Irena Karafilly was born in the Urals but has lived in five countries, most recently in Greece, where some of her plots are set. Her work has won several literary prizes, including the National Magazine Award and the CBC Literary Award. She is the author of six books: The House on Selkirk Avenue (Guernica Editions, 2017), The Captive Sun (Psichogios Editions 2010, under the title Η ασυμβίβαστη Μούσα and Picador Australia, 2012), The Stranger in the Plumed Hat (Penguin Canada, 2000), Ashes and Miracles: A Polish Journey (Malcolm Lester Books, 1998), Night Cries (Oberon, 1990) and Οι δρόμοι της μοίρας (Psichogios Editions, 2010). Her short stories have been broadcast, anthologized, and published in both commercial and literary magazines, in Canada and abroad. She has also written book reviews and other articles, published in numerous newspapers, including the New York Times and the International Herald Tribune. She currently divides her time between Canada and Greece.
Irena Karafilly spoke to Reading Greece* about her novel, The Captive Sun, which takes place in a small village on the island of Lesbos, noting that she set out to “depict one woman’s lifelong struggle against social and political tyranny while simultaneously chronicling her nation’s historic hardships”.
The Captive Sun takes place in Molyvos, a small village on the island of Lesbos, Greece. Tell us a few things about the book.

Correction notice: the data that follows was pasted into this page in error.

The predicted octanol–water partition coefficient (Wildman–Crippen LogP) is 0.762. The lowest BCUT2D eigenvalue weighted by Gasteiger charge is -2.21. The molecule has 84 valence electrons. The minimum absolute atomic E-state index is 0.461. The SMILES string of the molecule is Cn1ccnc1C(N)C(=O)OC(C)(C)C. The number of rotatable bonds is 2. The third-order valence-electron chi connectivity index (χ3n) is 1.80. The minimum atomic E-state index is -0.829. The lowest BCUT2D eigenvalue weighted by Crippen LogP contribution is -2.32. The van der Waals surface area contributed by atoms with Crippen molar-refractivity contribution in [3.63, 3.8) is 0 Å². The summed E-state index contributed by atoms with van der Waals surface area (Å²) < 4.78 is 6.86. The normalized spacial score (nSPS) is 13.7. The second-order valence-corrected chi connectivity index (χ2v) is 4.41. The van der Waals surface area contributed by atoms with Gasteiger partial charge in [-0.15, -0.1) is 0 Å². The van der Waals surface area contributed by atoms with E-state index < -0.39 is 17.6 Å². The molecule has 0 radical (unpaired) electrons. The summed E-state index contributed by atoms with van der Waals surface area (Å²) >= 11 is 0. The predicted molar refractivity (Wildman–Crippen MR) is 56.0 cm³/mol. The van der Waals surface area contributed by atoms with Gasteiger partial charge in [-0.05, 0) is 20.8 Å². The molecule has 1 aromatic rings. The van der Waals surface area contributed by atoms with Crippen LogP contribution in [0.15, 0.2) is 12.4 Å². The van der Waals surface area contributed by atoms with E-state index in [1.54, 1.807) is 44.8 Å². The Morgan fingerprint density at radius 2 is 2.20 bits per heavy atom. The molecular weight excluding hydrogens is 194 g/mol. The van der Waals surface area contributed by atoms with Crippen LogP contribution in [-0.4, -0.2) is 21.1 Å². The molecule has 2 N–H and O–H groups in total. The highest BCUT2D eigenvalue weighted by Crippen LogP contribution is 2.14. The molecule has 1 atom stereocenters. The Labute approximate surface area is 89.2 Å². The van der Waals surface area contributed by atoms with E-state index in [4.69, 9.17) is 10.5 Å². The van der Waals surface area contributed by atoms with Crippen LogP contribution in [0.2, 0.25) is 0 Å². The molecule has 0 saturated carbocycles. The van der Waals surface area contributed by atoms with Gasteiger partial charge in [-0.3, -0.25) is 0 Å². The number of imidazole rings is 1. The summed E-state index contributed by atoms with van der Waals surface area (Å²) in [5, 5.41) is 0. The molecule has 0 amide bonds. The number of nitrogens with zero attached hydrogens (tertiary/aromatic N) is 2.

I was living in Molyvos when I first heard about Stella Ioannidou, a recently deceased village woman whose life – to echo George Sand – resembled a novel more than most novels resemble real life. As a young widow, she had an affair with Stratis Myrivilis, who later fictionalized their relationship in his Greek classic, The Schoolmistress with the Golden Eyes.
I wrote a short story inspired by the anecdotes I’d heard but, eventually, the story evolved into an ambitious novel about a strong-willed Greek iconoclast; a young village schoolmistress who is recruited by the Germans during the Occupation to act as their liaison officer.
My fictional schoolmistress is a member of the local Resistance Movement but, against all odds, an intense friendship develops between her and the German commander in charge of the village. Their complex relationship survives the Occupation and continues through several tumultuous decades as Greece is ravaged by civil war, oppressed by military dictatorship, and finally liberated in the mid 1970s. Talking to non-Greeks, I had discovered that most people knew very little about modern Greek history, so I set out to depict one woman’s lifelong struggle against social and political tyranny while simultaneously chronicling her nation’s historic hardships.
One of the things that is interesting about Calliope is that she does things that most of us would agree are wrong, yet somehow you make us like and admire her. How do you explain this?
A saintly character does not make for a very interesting plot. Calliope is a complex woman and, like the rest of us, she is very flawed. We admire her because of her strength of character and, of course, I’m very pleased that readers have found her likeable. I think that to like a character we have to understand him or her, and I believe that readers understand my Calliope. I also think that we like her because she is so open about her own shortcomings. She never whitewashes her own mistakes, and she suffers a lot for them. I think readers naturally sympathize with a character who suffers so much loss and deprivation.